George Gamow

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General Facts

George Gamow was born on March 4, 1904, in Odessa, Russian Empire. His parents were mixed Russian-Ukrainian and were both teachers. Gamow did most of his studying at the University of Leningrad. Gamow worked at the Theoretical Physics Institute at the University of Copenhagen after leaving Leningrad and at the Cavendish Laboratory in Cambridge. He also worked at the Radium Institute in Leningrad before eventually moving to the United States. He came to the United States with his wife and became a professor at George Washington University. Gamow taught at George Washington for 20 years, during which he published many important works. He then moved on to teach at the University of California, Berkley and the University of Colorado at Boulder. On August 19, 1968, Gamow died unexpectedly in Boulder, Colorado.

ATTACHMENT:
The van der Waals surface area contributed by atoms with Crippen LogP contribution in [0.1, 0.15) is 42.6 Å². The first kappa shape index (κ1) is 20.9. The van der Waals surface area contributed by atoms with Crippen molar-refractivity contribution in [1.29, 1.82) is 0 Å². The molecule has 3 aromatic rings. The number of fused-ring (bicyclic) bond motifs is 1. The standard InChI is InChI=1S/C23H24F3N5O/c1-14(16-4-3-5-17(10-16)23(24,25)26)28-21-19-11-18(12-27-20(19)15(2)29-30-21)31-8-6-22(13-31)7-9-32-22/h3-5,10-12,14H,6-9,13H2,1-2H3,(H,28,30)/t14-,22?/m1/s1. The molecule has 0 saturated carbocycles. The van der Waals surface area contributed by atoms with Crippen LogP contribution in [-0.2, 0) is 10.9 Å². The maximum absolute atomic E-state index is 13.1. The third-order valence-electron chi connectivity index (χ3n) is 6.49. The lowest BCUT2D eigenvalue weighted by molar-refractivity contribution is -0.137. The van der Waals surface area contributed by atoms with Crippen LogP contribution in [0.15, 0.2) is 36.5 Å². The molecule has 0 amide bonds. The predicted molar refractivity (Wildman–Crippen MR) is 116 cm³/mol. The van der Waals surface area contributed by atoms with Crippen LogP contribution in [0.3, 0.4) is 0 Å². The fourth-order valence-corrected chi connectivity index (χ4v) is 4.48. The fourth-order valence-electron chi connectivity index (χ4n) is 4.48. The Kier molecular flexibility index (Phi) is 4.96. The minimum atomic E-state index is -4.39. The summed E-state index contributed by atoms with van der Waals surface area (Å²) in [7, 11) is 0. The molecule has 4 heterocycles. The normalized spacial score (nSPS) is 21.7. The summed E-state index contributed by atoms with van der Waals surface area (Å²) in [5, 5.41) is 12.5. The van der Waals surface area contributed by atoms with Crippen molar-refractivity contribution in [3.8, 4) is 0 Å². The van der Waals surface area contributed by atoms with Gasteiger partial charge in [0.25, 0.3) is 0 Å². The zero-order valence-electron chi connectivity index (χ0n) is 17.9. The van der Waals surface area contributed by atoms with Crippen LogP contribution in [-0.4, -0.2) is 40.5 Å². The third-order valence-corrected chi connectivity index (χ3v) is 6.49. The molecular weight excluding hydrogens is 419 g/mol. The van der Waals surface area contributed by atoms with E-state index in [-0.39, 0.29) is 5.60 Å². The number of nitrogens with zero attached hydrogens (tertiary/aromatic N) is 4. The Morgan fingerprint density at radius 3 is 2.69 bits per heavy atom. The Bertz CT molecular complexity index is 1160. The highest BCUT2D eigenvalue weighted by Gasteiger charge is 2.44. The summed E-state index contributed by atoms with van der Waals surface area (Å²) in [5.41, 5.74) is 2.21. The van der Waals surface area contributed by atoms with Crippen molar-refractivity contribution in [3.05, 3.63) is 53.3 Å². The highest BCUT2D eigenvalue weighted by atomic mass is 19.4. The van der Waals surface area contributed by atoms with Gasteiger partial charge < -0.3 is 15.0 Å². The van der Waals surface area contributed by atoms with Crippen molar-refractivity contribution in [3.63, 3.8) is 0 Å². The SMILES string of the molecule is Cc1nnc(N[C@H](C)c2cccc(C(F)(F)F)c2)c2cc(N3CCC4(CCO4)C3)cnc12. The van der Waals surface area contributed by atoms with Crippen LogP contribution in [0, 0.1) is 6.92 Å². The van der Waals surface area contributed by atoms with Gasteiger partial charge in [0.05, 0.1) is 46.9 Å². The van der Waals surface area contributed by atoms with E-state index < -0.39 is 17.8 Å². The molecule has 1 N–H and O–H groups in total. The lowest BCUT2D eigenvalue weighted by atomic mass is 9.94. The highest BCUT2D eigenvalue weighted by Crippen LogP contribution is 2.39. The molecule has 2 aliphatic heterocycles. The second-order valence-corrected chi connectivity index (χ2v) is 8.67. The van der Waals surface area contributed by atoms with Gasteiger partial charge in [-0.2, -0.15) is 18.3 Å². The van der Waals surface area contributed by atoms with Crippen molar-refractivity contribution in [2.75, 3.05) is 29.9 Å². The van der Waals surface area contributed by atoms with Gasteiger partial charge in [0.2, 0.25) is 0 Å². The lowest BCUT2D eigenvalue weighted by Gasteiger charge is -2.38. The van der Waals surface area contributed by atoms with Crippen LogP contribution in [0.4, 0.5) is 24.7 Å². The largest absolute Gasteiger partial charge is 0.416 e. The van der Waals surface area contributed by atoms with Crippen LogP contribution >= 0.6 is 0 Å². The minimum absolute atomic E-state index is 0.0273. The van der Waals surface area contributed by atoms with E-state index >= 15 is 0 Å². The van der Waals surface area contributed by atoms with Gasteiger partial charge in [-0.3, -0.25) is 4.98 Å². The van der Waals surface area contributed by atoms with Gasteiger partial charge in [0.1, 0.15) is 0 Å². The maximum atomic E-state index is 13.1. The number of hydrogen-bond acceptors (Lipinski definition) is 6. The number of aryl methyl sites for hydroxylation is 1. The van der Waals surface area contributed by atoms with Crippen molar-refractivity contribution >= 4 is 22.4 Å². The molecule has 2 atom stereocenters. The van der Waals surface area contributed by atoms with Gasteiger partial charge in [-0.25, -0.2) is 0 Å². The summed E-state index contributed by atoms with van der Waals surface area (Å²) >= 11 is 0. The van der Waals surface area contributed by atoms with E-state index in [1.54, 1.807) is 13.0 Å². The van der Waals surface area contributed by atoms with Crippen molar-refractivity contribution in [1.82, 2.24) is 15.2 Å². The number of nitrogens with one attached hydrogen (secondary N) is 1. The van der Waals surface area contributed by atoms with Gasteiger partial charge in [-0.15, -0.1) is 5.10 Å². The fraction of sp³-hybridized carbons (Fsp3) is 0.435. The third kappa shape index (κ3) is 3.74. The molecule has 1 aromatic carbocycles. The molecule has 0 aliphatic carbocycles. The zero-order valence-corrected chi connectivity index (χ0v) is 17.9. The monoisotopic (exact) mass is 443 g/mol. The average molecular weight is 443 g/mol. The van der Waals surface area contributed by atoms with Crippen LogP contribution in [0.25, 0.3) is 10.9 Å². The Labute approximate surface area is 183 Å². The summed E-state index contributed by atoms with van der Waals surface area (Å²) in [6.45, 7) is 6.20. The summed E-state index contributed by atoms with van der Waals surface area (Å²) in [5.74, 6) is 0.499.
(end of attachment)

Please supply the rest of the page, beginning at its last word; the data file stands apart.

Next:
Major Discoveries

In 1928, Gamow solved the theory of alpha decay of a nucleus via tunneling. This theory of alpha decay explains that when there is radioactive decay, an atomic nucleus emits an alpha particle which decays the previous atom into a new one with an atomic mass 2 less and a mass number 4 less. He provided an early "liquid drop" model of the atom. In 1948, he published a work that contained equations for the radius and mass of a primordial galaxy. In 1948, he also helped publish a work that helped support the Big Bang Theory. He also published important papers on star formation and DNA

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Gamow faced challenges in leaving the Soviet Union. He was denied permission to attend several scientific conferences in other countries and tried to leave the country for years before they finally let him leave the USSR. Once he left he spent time in England, but eventually ended up moving to the United States.

Did You Know...?

-He was an Atheist

-The physics department tower at the University of Colorado Boulder is named after him

-Died of liver failure


"It took less than an hour to make the atoms, a few hundred million years to make the stars and planets, but five billion years to make man"